ROYAL OAK – Another resident is suing the city because of its new zoning ordinance that allows patients to use but not grow medical marijuana.
Christopher Frizzo, 47, a qualifying patient who has multiple sclerosis, filed a lawsuit Monday in Oakland County Circuit Court. He isn’t seeking monetary damages.
“He wants Royal Oak to repeal its ordinance that limits medical marijuana from being grown or cultivated and if they won’t do it he wants the judge to declare the Royal Oak ordinance unenforceable and void,” said Neil Rockind, one of Frizzo’s attorneys.
Rockind, who is representing Frizzo pro bono, served the city with the lawsuit in person. He was following up on a threat to sue made during public comment of the Jan. 24 City Commission meeting.
“I think the way some politicians and localities are approaching medical marijuana is hurting patients when it’s their job to protect people like Christopher Frizzo,” Rockind said. ”I marched down to City Hall with the lawsuit in my hand and told the city clerk you’ll be getting to know me.”
The Michigan Medical Marijuana Act passed by state voters in November 2008 allows qualifying patients to grow to up to 12 medical marijuana plants or have a caregiver do it for them if both are registered with the Michigan Department of Community Health.
Frizzo’s lawsuit says he has no caregiver and grows his own medicine because he has limited mobility and financial means.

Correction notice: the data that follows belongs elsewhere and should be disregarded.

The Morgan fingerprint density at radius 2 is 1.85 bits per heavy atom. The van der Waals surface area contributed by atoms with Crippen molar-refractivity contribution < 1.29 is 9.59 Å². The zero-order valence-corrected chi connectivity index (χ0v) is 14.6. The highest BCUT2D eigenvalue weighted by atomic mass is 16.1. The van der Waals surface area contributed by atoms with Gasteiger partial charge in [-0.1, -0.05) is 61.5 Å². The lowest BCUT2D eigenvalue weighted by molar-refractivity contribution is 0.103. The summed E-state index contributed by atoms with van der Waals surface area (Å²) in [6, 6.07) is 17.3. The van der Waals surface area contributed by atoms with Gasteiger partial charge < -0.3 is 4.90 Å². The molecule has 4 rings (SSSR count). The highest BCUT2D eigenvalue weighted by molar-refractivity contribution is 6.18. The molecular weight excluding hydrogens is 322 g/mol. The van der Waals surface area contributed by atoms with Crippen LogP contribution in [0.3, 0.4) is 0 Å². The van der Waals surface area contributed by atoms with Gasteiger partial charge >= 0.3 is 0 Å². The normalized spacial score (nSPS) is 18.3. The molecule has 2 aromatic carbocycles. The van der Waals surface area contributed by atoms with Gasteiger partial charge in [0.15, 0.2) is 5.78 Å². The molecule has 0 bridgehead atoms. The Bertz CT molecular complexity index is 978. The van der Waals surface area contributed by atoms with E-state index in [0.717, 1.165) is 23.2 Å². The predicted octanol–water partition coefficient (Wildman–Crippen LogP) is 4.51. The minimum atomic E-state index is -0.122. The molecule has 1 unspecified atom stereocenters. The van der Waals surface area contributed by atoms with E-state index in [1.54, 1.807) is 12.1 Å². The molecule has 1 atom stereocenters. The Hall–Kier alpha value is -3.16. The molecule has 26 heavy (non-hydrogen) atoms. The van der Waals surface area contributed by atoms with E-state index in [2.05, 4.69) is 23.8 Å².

In a phone interview, Frizzo said medical marijuana reduces the severity of his muscle spasms and nausea while increasing his appetite.
“In minutes, the nausea and sick feeling goes away. It likes a miracle,” Frizzo said.
He also said he was reluctant to be a plaintiff in the lawsuit because he didn’t want to divulge that he was growing his own medical marijuana and risk being targeted by police or criminals.
“I do feel endangered now,” Frizzo said. “The city created an ordinance and a situation that puts me at risk but I’m going forward with this case to help patients. The city shouldn’t be doing this to people.”
City Attorney David Gillam said he knew the ordinance that commissioners passed 4-3 would lead to lawsuits based on public comments at the meeting.
“I’m not surprised,” Gillam said. “We’ll file our answer with affirmative defenses. I expect the city and Mr. Rockind will file briefs, appear for a hearing and the judge will make a ruling. I don’t expect a trial.”
Adam Leslie Brook, 42, of Royal Oak filed a lawsuit Thursday, alleging he will have to make costly and unnecessary efforts to obtain medical marijuana if he can’t grow his own. Brook’s lawsuit seeks an injunction to permanently prevent the city from enforcing the ordinance against him, damages, costs and attorney fees.
That lawsuit also sought a temporary restraining order prohibiting the city from enforcing the ordinance against Brook. However, Gillam said it was denied.
“The court reviewed documents and decided in this case there was no irreparable harm,” Gillam said.
A hearing on the injunction is scheduled for 8:30 a.m. Feb. 16 before Oakland Circuit Judge Rudy Nichols